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MikeyD

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Everything posted by MikeyD

  1. Well, you'll be disposing of more cash with FI because there are multiple modules. If you're only talking basegame purchase that's a harder choice because FB and FI basegame are as different from BN and RT as they are from each other. Add a module to FI and you've got winter but its a different feeling winter than FB. A joke of mine (that I've said before) is to know which one to buy have a friend make your decision for you. If you feel disappointed in his choice that means you always wanted the other one all along.
  2. Another example of real world casualties exceeding CM would be the siege of Poznan, February 1945, which saw seventeen thousand KIA and an uncounted number of wounded over approx a 4 weeks. (I threw together a scenario covering that for Fire and Rubble.) In CM we're witnessing the 'tip of the spear'. We don't see the logistics tail stretching back a dozen miles where basically nobody dies. Its like the NFL. Statistically, a very low percentage of NFL company employees find themselves being tackled. The few NFL employees that we see on TV, though, experience it on a regular basis.
  3. What were the casualty statistics for the Battle of the Bulge? Roughly 200,000 casualties, 1300 tanks lost and 1800 aircraft lost. All over the course of just 5 weeks, give-or-take. How many CM battles would it take to reach 200,000 casualties?
  4. Its been a very long time since I looked but off the top of my head I *think BMP-3M (ERA) lacks smoke dischargers. The real world BMP-3 with ERA blocks can't swim, but I don't think the included that detail.
  5. Surrendered infantry eventually raise a white flag and disappear off the map but I've never seen 22 men surrender/disappear! I've also never seen anyone stick 22 men into reinforcement limbo to keep the scenario from prematurely surrendering. Maybe 5 or 6 but 22 sounds excessive. A third possibility is there were some genuine reinforcements due to show up but never made it for some reason. Maybe it's the J in the picture box and the j in the name, you misread him as a 'J'unior member. I think i did the same thing when i first read the post. 😁
  6. If exit points are awarded there must be an exit zone. That's different from routing off the map. That involves troops going to a designated spot as instructed and being teleported away
  7. Hah, that 2011 thread I spotted a forgotten old post of mine where I suggested we don't have many photos of the round because it was so UGLY. 😁
  8. Getting better draw distance on the terrain is a bit counter-intuitive. Try lowering the 3D texture quality, turning off anitialiasing and turning tree detail to low. The point is to lower the burden on the graphics card. If its struggling terrain draw distance is the first place the game goes to lower processor load. Highest quality graphics setting is important if you play at camera level one looking over the shoulders of the infantr. If you play camera level 3 or above you're missing much of the fine detail, regardless.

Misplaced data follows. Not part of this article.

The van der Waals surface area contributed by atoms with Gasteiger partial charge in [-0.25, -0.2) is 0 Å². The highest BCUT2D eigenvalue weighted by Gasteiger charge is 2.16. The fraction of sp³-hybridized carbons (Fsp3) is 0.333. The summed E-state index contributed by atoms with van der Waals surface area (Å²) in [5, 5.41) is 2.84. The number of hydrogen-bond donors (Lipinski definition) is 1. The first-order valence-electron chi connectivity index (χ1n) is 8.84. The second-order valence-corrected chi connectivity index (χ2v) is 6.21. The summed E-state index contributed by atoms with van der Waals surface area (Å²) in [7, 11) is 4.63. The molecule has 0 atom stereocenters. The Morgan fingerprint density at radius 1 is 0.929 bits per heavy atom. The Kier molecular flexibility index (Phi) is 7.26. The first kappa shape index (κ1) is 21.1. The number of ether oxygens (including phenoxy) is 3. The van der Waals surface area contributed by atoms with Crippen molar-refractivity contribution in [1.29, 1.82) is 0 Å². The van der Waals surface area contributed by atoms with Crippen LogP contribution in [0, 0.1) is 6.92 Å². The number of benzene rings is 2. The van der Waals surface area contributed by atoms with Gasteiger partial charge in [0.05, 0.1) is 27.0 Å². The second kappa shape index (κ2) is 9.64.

9. Close-in bocage hedgerow maps tend to turn CMBN into a maze game that other titles don't really replicate. It may be the same AI intelligence but in CMBN it has different sorts of problems to figure out. In CMRT if a tank needs to get from point A to point B it simply drives over the hedge. 😋
  10. Normandy hedgerows are impassible to vehicles and need dynamiting to get through. Bulge battle hedgerows (and hedgerows in every other title) are just roadside brush than can be easily driven through. Historical Bulge battle didn't have impassible snow drifts. They didn't get that blizzard snow we see in all the picture books until January when the Germans were already on the run. The deeper the snow in the game the more road types disappear until there's no more roads on the map. Scenario designers rarely use deep snow in scenarios because its a pain to fight through. Troops get exhauste
  11. Back in CMSF1 days I did a 3rd party scenario that involved a hundred or more civilian 'spies' rioting outside a UN compound. Then BFC changed the coding on how spies operated in-game and killed the scenario. I don't know if it was coincidental or if they had deliberately targeted the scenario. Anyway, no civilians in the game and they aren't inclined to put them in either.
  12. Only playing a scenario you like once or twice is like only listening to a song you like once or twice. Or refusing on principle to watch your favorite movie when it pops up on late night TV.
  13. There's no indication of what theater and what gun was involved. Some AP rounds include a burster charge, just enough to break up the round which makes them lethal to anyone close by. If I wasn't lazy I'd look up which rounds would apply. I've been playing more than usual lately (testing and stuff) and my examples of 'death by AP' usually involves the round taking the soldier's head clean off (judging by the intersecting trajectory of the tracer).